The Chill Cheater top and trousers have been my go-to thermals for the last four years. They’re stretchy, soft, long-lasting and incredibly warm.
- Price: top-£38.50, trousers £45, total £83.50. Note that the Chill Cheater website has a bundle deal with socks for £82.50
- Time tested: Four years
- Testing conditions: -15C, worldwide, camping, motorcycling
- Durability: 5⁄5
- Ease of use: 5⁄5
- Value for money: 5⁄5
- Contact: www.chillcheater.com
Reed Chill Cheater are a British based kayaking company who also make thermals. These garments are unisex and designed to act as base layers, worn next to the skin. Chill Cheater claim that their garments are the fastest moisture-wicking fleeces available. Of course, without testing every other thermal I have no idea. But after four years of ownership I agree that they’re pretty damn good.
The idea behind these thermals is that when worn next to the skin, they wick away moisture and sweat from your body to keep you both warm and dry.
The tops are available either with or without a neck zip. I prefer it without the zip as it irritates my Adam’s apple, while Alissa prefers the zip as she likes to keep the neck free when riding her motorcycle.
Chill Cheater also say that these garments are made with Scotchguard and antibacterial-coated yarns to keep them fresher for longer.
I first used these thermals four years ago on a 24-hour motorcycle rally through the Alps. I sweated buckets on that trip and my thermals did an amazing job of wicking the moisture away. Also, my team-mates were constantly cold and then hot while my thermals seemed to do the trick of helping me regulate my temperature. And finally, my thermals didn’t smell at all! Bonus.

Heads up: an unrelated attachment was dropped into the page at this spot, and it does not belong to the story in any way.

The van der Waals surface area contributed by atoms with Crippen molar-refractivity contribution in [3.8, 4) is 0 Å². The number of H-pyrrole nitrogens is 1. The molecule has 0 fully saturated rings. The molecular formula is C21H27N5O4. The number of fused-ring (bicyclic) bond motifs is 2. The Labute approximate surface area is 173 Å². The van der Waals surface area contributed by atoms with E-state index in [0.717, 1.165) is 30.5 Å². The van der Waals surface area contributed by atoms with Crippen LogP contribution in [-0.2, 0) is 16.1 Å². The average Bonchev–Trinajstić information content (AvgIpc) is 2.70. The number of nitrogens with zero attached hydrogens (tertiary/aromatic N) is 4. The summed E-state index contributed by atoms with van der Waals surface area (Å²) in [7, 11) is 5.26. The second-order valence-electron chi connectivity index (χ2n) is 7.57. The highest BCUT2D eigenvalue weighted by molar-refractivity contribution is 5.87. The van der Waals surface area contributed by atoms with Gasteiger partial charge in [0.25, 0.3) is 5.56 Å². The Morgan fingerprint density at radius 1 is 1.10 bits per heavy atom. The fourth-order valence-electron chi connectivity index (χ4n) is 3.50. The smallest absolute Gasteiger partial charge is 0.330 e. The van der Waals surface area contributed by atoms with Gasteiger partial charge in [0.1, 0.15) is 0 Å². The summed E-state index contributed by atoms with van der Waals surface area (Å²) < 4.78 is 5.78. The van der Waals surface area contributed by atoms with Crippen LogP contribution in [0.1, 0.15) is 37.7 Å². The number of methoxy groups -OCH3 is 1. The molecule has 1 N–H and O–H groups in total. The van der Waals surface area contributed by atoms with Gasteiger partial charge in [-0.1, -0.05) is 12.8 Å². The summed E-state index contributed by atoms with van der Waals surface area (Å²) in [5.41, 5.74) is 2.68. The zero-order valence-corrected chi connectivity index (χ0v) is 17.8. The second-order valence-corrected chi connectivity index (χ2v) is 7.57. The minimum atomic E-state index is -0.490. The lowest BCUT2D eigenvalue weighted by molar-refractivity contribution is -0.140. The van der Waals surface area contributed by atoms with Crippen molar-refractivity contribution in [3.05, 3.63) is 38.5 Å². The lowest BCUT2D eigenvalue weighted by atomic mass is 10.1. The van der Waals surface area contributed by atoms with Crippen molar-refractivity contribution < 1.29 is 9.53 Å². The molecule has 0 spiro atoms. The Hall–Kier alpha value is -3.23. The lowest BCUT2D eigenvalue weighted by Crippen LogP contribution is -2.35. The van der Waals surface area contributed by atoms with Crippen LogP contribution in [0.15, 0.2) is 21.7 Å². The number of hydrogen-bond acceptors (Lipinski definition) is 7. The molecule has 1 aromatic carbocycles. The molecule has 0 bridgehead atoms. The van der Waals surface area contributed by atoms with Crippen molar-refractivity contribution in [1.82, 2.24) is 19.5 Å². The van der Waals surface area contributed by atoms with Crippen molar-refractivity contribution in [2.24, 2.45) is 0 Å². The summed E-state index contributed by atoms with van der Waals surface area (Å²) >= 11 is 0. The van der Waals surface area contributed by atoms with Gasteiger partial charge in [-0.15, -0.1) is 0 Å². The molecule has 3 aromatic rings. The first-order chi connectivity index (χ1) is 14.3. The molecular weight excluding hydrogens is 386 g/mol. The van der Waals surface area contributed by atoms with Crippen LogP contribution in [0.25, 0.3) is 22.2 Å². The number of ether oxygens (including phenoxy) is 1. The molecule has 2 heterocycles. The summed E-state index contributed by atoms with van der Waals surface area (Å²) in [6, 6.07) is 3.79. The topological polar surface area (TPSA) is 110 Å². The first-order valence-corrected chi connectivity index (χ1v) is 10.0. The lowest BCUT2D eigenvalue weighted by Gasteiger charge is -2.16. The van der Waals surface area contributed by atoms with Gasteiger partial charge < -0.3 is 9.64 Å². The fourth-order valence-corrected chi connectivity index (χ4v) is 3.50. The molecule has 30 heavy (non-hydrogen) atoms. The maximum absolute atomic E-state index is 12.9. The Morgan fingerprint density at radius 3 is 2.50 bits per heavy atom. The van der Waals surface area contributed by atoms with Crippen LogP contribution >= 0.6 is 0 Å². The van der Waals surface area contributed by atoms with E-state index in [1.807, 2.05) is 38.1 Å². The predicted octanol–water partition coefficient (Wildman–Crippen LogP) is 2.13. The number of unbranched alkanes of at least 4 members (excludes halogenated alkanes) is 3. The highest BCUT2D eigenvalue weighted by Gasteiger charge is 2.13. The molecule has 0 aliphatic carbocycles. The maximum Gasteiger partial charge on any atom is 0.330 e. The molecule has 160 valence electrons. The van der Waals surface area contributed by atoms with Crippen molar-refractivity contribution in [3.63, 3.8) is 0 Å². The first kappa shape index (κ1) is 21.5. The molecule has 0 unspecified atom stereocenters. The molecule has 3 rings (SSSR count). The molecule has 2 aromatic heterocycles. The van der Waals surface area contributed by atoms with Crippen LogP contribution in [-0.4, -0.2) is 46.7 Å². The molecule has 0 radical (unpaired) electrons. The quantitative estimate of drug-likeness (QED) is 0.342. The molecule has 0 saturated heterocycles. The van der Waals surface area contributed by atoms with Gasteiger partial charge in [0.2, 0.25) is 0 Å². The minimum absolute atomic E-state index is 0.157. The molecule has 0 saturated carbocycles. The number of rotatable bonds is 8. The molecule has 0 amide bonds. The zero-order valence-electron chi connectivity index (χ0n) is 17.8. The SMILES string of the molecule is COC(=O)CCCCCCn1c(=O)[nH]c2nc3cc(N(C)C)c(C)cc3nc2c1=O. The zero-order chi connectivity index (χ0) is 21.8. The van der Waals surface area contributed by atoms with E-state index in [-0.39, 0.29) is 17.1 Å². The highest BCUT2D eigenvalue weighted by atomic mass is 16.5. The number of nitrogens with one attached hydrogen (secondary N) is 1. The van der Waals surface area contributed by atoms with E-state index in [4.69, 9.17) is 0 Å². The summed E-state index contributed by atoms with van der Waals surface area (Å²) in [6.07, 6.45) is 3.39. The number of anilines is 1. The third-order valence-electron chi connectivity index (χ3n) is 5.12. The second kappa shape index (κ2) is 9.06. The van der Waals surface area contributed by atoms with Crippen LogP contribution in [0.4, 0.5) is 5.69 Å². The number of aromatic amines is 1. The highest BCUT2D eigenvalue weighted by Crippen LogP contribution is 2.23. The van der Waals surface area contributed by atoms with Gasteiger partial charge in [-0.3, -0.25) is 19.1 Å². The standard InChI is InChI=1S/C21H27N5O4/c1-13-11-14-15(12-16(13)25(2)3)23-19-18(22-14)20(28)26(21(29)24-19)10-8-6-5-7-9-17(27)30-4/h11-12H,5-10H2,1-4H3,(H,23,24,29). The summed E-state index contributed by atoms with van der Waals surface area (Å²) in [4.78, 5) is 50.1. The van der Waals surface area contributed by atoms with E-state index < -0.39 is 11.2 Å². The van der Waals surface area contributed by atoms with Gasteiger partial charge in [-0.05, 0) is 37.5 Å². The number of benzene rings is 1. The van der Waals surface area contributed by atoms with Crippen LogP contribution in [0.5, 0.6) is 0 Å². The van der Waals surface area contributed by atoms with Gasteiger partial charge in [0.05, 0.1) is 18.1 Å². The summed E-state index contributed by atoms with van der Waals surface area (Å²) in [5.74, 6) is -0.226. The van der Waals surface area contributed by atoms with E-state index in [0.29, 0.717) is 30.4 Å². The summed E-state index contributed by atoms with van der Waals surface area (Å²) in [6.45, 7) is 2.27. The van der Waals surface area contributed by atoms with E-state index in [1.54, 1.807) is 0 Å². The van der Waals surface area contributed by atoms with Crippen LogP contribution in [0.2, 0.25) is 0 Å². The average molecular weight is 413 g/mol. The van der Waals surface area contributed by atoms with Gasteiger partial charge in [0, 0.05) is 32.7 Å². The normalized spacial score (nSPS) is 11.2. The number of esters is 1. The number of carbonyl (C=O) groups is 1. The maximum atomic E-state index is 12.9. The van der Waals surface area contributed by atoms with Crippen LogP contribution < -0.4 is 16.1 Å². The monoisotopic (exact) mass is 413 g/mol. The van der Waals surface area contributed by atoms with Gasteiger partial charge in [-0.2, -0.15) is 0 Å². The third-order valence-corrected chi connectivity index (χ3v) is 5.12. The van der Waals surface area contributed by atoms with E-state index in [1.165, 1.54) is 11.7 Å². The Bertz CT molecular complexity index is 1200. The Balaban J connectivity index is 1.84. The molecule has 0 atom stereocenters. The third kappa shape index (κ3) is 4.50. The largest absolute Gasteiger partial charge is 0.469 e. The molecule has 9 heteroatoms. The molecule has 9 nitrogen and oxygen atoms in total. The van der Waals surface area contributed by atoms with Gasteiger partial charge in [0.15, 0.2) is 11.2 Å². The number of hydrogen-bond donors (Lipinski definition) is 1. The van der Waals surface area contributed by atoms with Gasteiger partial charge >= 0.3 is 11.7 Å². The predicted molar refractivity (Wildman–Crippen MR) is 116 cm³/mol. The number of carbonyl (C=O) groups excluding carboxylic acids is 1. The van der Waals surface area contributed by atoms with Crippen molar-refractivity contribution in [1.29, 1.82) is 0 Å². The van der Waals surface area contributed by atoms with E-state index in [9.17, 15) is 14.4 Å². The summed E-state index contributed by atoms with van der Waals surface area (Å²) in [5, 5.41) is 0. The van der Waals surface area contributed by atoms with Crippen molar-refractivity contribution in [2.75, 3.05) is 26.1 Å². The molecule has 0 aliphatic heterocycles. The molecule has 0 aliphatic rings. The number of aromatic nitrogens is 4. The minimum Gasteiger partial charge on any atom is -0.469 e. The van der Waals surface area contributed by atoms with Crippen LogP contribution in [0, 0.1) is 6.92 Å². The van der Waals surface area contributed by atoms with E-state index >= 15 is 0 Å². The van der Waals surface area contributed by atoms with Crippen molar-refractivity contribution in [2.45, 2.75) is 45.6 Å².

Since then I’ve used the thermals in all conditions and as low as -15C when motorcycle across Slovakia’s Tatras mountain range in winter. I use them when rock climbing, camping, trekking and even when I fancy a quick bit of off-roading…
I hate tight fitting thermals as I feel restricted, but these are super stretchy and ultra-soft against the skin. The trousers have a high waistline and the top comes down quite low so you have the benefits of a one-piece with the functionality of a two-piece.
I guess you could say that £80 for a thermal set is expensive, but it totally depends on what you use them for. If you need a quality set of thermals which won’t tear, smell or coat you in sweat and you’ll be using them continuously then these are perfect.
If you only need thermals for the odd skiing trip then there’s no point in opting for a high-quality set like these as there are decent cheap options available.
The Reed Chill Cheater thermals are tough, durable, long-lasting, perform an excellent job of wicking moisture away from the body, regulating temperature and keeping the body warm. They’re pricey, but worth every penny when the cold bites.
Total score: 15⁄15
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